Public health agencies at the state, county, and municipal levels have worked together to stop the deadly COVID-19 virus for over two years. During this time, they’ve had successes and failures as they labored to keep their citizens safe while dealing with one of the most significant public health crises in history. Many lessons were learned during this time, especially about the importance of a coordinated effort and the vital need to share data. These agencies now want to turn these lessons into institutional knowledge by making it easier for departments to collaborate and share information.
The unprecedented spread of COVID caught many agencies flatfooted, and they needed to move exceptionally quickly to mount a response. In most units, there is one team dedicated to recording immunization records and another one focused on tracking the spread of diseases. The immunization team uses Immunization Information Systems (IIS), which tracks which vaccines citizens have been inoculated with, from COVID-19 to childhood vaccines like MMR (measles, mumps, and rubella). The disease experts use the Electronic Disease Surveillance System (EDSS) to collect vital information to monitor communicable infections ranging from COVID and monkeypox to STIs and hepatitis.
Pre-pandemic and across jurisdictions, these two teams varied in how closely they worked together. In most situations, the IIS and the EDSS as applications had little interoperability—limited to no systemic integration or sharing of data. However, once the multiple COVID vaccines were approved, it became apparent how necessary coordination and collaboration between these two teams would be. The limited interoperability forced many health departments (and these teams) to try and create workarounds. Some would use manual means, like paper or faxed forms, or attempt to jury-rig code to make two different systems communicate, with corresponding quality and capacity concerns. Today, many health units are seeing an influx of money, and leadership should prioritize the modernization of this vital infrastructure to help manage future health crises.
Modernization should include interoperable EDSS and IIS systems, which would provide several benefits to assist a public health department in being agile. Integration of these systems can track vaccine efficacy, detect, and predict hotspots, and generate better outcomes for citizens.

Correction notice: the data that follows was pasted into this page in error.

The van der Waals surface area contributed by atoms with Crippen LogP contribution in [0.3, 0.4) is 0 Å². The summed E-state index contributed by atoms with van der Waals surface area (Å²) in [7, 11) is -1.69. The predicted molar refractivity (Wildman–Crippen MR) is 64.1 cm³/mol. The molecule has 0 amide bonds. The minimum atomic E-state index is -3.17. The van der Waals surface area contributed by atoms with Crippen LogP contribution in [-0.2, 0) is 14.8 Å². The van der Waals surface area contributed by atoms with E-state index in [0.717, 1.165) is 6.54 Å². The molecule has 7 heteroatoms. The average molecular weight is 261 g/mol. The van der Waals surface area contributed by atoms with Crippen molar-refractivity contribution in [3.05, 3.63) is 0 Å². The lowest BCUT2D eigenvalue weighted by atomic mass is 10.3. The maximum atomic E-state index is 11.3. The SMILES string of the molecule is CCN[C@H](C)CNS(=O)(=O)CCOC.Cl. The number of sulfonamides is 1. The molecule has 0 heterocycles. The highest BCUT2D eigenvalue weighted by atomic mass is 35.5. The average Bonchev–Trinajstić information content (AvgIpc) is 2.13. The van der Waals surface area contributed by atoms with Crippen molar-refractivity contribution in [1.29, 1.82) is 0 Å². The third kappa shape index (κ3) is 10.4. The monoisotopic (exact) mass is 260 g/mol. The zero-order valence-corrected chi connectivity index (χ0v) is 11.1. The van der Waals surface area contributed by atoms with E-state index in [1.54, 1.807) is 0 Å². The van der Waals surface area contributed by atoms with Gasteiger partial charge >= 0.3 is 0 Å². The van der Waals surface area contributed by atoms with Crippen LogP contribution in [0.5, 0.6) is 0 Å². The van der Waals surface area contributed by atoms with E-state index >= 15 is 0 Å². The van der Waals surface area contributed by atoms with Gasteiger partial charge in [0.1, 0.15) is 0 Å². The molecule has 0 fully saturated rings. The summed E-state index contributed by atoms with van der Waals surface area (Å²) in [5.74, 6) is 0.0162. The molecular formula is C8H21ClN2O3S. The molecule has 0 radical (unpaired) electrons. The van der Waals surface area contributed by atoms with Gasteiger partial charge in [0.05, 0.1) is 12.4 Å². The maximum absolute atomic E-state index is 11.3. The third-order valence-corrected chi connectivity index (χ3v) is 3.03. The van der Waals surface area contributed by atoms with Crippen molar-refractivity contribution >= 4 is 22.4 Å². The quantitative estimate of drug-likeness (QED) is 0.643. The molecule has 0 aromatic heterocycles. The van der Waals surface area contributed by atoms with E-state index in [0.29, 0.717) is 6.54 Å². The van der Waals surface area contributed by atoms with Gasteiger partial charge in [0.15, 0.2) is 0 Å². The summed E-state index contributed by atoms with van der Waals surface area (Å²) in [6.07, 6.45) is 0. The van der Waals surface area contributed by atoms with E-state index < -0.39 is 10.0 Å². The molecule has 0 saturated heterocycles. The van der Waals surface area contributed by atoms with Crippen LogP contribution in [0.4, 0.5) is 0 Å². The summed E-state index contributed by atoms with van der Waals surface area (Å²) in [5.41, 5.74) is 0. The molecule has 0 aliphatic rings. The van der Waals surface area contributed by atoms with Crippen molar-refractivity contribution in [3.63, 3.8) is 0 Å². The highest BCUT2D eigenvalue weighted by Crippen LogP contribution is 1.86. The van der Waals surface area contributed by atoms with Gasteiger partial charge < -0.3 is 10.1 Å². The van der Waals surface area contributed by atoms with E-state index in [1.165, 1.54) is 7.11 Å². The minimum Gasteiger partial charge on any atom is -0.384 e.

Knowing the efficacy of a vaccine is essential to understanding risk and creating a schedule for follow-up or booster shots. One method of tracking efficacy is through identifying breakthrough infections — where a vaccinated person still contracts the disease. This requires the EDSS system to collect data about the infected individual and cross-reference it with the IIS to see when or if they were inoculated and with which vaccine.
The disease surveillance and immunization teams must accomplish this task quickly to disseminate the data to local, state or federal leaders. Those leaders need this data to develop an understanding of how effectively the vaccine prevents sickness. This entire process can have complexities to it. For example, there are four COVID vaccines approved by the FDA (Pfizer-BioNTech, Moderna, Novavax, and Johnson & Johnson). Some people got one shot of Moderna and one of Pfizer with yet another booster option now available.
Integrating EDSS and IIS also will allow public health units to respond to outbreaks more efficiently. When the disease surveillance team sees an indicator that an area will become a likely hotspot, the immunization team can spring into action and attempt to mitigate the issue in several ways, depending on the disease. If a vaccine is available, a vaccination campaign will help protect as many people as possible. As seen with COVID’s new variants (BA.5) or monkeypox, this becomes even more important.
If no vaccine is available, public health teams can raise awareness about the disease and educate people in avoidance and safety. Having the ability to be aware of where or who is affected can lead to sharing information with those most at-risk. COVID, for example, could best be avoided by maintaining social distancing, masking wherever possible, and maintaining good hand hygiene. With a better integrated EDSS and IIS systems, this sort of information can be shared by the public health teams with a community-specific focus.
An interoperable EDSS and IIS will likely lead to better outcomes for citizens, especially for future health crises. Identifying a potential outbreak early and minimizing its spread will prevent illnesses, lower the strain on the local healthcare system, and potentially reduce deaths. When an outbreak does happen, the public health unit will have the data and insights to focus on areas with the greatest need instead of using a haphazard approach. That will reduce costs and have a more meaningful impact on its response.
Pandemics are, thankfully, rare events. But they are random, so we never know when the next one will strike. Lessons learned from COVID will help public health departments respond to future outbreaks. The best course of action is to be vigilant in identifying when one might occur as early as possible. Optimized integration between public health systems and teams will greatly assist leadership in taking the correct action at the right time.
Ted Hill is a senior vice president at SSG, where he specializes in digital transformation and interoperability in the public health sector. He has successfully led a variety of IT initiatives, including Early Intervention, healthcare exchange (HIX), and MMIS, and manages programs that ensure the effective implementation of systems and business process innovation for the agencies SSG partners with. He holds a Bachelor of Science degree in political science and government from MIT.
Ted Hill is SVP at SSG.